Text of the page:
• A council member who’s last name rhymes with ‘Fieseler’ tells a Naperville woman during a council recess that  she is ‘toxic’ and is a ‘ticking time bomb’, and ‘needs to stop speaking out on the Naperville Smart Grid Initiative’ and the only way she could fix this was to publicly retract her statement at the next council meeting and send a written retraction to him so he could send it to his newsletter list of people. He wanted all of this simply because she respectfully voiced her opinion during the open forum portion of a Naperville council meeting.
  • Borrowing millions of dollars, while Naperville is swimming in debt, in part to force the NSGI (Naperville Smart Grid Initiative) upon Naperville citizens.
  • Using the police to ‘break up” citizens’ efforts to secure signatures on petitions to slow or stop the NSGI fiasco.(Kim Bendis letter ‘Police called to stop us from passing out fliers’ Watchdog posting ‘Rearranging deck chairs on the Titanic’)

Look at the following two videos and the situations, which lead up to these events in Quartzsite, Arizona.

Now let’s make it perfectly clear, I am not saying we are at the “First they came” point ‘yet’. And I’m not saying we are on the doorstep of “Quartzsite” ‘yet’.  And we have a police force of which we can all be proud.  However I am saying that those Quartzsite-type situations got to that point incrementally, little by little, and that is the direction that some members of the Naperville city council ( Fieseler, Miller, Brodhead and Mayor Pradel) appear to be heading, while others (Krause, Hinterlong, McElroy, and Wehrli) tend to bring common sense and reason to the table more often than not. That leaves newly seated council member Chirico vacillating between the out-of-control group and the ‘let’s keep our head straight and try to do it right’ group.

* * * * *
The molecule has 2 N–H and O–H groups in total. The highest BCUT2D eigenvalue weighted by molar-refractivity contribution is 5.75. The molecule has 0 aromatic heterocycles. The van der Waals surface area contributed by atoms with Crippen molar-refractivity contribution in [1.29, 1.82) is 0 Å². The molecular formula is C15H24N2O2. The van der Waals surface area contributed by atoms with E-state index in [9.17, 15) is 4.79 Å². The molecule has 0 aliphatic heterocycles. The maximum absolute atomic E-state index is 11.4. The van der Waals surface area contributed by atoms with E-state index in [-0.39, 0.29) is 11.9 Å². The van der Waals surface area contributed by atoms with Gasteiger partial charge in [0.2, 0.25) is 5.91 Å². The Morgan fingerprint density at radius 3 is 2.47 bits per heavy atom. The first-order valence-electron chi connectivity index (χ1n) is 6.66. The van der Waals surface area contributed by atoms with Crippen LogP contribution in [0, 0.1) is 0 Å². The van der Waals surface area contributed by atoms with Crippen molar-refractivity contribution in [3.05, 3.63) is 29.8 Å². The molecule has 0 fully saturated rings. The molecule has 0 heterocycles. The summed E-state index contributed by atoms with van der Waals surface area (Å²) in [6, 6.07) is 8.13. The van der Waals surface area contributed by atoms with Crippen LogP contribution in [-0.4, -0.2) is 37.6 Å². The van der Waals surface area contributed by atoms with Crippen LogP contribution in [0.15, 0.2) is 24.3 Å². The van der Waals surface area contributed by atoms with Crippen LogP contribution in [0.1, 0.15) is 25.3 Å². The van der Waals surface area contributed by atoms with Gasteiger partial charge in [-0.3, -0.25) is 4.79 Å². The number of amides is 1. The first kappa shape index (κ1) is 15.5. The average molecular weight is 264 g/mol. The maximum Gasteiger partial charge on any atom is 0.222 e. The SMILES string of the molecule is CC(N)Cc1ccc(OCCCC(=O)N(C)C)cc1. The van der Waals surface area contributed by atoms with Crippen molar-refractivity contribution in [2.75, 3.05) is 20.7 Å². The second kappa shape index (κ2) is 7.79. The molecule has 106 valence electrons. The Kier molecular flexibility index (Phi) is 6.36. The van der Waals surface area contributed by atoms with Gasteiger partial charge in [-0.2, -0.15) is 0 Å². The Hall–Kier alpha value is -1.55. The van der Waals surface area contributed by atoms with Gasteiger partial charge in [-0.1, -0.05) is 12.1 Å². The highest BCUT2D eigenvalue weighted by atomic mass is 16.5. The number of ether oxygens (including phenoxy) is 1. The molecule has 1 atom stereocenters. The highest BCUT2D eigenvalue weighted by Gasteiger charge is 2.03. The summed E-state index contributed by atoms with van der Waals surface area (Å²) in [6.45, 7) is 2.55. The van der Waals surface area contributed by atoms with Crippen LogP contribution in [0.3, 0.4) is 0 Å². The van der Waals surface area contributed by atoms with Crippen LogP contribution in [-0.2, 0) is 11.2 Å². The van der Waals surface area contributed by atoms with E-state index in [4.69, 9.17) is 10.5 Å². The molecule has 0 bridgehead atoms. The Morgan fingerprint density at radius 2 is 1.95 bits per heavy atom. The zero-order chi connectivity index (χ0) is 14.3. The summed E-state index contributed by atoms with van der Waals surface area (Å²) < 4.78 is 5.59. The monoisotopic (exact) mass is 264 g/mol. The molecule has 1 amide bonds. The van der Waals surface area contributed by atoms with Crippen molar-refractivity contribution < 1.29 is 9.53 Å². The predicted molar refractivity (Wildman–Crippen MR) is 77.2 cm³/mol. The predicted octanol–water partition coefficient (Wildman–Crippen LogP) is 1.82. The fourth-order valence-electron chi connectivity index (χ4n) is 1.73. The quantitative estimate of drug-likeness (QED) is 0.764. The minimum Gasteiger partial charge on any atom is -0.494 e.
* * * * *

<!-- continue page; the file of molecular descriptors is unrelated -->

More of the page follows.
We have a fine city that has been ‘built’ by generations of citizens and previous leaders who have chosen to ‘do the right thing’. We can move in that direction, or we can slide towards Quartzsite. That can be answered if, whether or not, we believe in what Benjamin Franklin wrote, “The first responsibility of citizenry is to question authority.”

Apr 012011
 

The Watchdog’s Choice for City Council is…..

The upcoming election for the Naperville City Council next Tuesday April 5th is an absolutely wonderful opportunity to inject some energy, clear vision, and common sense into the Naperville City Council. Three current members of the council are running for re-election; they include Grant Wehrli, Bob Fieseler and Richard Fustenau. Of those three only Grant Wehrli was selected as one of the top four vote-getters in the Watchdog pre-election vote, coming in third (71%) behind a fair and balanced candidate Patty Gustin (91%), clear-vision candidate Steve Chirico (71%) and ahead of fourth-place finisher common-sense candidate Charlie Schneider.